Senior Nationals asked news website to remove party-stacking articleSeptember 23, 2020
“Hi rob (sic), that story that you just shared contains many defamatory allegations. I would ask that you please remove it,” Mr Singh said, according to a posting seen by the Herald.
Mr Trezise then received a request from Mr Fraser to ring him, just prior to him pulling the story from the site around 8am.
“Earlier today we posted a story sourced from the Sydney Morning Herald, in good faith about a local branch of the National Party,” Mr Trezise later posted on the site. “[Mr Singh and Mr Fraser] advised that the report contained defamatory allegations and requested its removal.”
Mr Lundy also then weighed in with an email at 11.58am, providing a statement declaring that Mr Singh’s preselection in November 2018 was “in accordance” with party rules, which Mr Trezise added to his post.
A Nationals spokeswoman said “both Andrew Fraser and Gurmesh are friends with Rob Trezise”.
“Rob was asked to remove the post and he obliged. No threats were made,” she said. “Any implication otherwise is untrue.”
The Coffs Coast Independent News site was not the only prominent regional site to draw unusual attention after it posted the Herald article.
The Woolgoolga and the Northern Beaches Facebook site, which claims 17,300 members, had one of them post the article at 12.06pm, only to have one of its administrators remove it within four hours.
Lisa Nichols, the site’s main administrator said the removal was surprising. When she examined the data, she found the remover was Tegan Swan, one of the Coffs Harbour City councillors, and a friend of Mr Singh’s.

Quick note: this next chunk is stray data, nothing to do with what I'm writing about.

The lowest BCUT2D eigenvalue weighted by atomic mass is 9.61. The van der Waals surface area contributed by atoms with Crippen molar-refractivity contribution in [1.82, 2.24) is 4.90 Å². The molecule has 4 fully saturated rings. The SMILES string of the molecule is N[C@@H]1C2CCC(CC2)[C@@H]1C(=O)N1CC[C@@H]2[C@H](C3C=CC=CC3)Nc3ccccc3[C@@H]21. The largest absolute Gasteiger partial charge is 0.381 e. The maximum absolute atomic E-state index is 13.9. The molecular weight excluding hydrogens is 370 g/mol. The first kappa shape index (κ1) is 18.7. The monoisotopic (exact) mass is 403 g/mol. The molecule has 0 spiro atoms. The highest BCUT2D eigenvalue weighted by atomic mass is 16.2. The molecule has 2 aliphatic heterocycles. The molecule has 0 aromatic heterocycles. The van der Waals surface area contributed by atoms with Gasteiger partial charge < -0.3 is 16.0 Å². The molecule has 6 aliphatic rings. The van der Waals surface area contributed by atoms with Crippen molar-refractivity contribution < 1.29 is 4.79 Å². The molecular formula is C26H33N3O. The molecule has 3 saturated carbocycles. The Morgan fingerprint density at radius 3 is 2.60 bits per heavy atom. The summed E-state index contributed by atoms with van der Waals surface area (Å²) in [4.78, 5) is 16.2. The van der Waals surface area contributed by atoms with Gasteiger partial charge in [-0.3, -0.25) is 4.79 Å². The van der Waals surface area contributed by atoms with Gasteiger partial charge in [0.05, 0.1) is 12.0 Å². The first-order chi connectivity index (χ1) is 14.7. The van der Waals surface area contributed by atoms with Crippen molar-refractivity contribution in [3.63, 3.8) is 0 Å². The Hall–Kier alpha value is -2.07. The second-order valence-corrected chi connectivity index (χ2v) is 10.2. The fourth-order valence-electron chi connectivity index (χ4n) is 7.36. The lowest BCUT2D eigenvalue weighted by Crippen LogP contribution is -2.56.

The Herald asked Mr Singh if he had prompted Ms Swan’s intervention. “No I did not,” was his response.
Ms Swan told the Herald: “The reason I deleted it is that we have a policy within our community group that we don’t promote or share negativity, posts or comments, that are designed to create division, frustration or misinformation within our community.”
“Similar posts have created a great deal of nastiness and it’s tricky to monitor and intervene ongoing.
“I actually thought it was an article from the ABC that I had deleted so the focus was not on the author or publication simply rather promoting positive communication within our community group on any subject.”
Ms Nichols said Ms Swan had been a regular administrator of the site when it was set up about a decade ago, but had gone from about 60 days of active involvement on the site this year “as opposed to just about every day last year”.
Ms Swan, though, insisted that she had not been a dormant operator of the site: “From an admin perspective I’ve interacted with the management of the group over 150 times between April and now.”
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Peter Hannam writes on environment issues for The Sydney Morning Herald and The Age.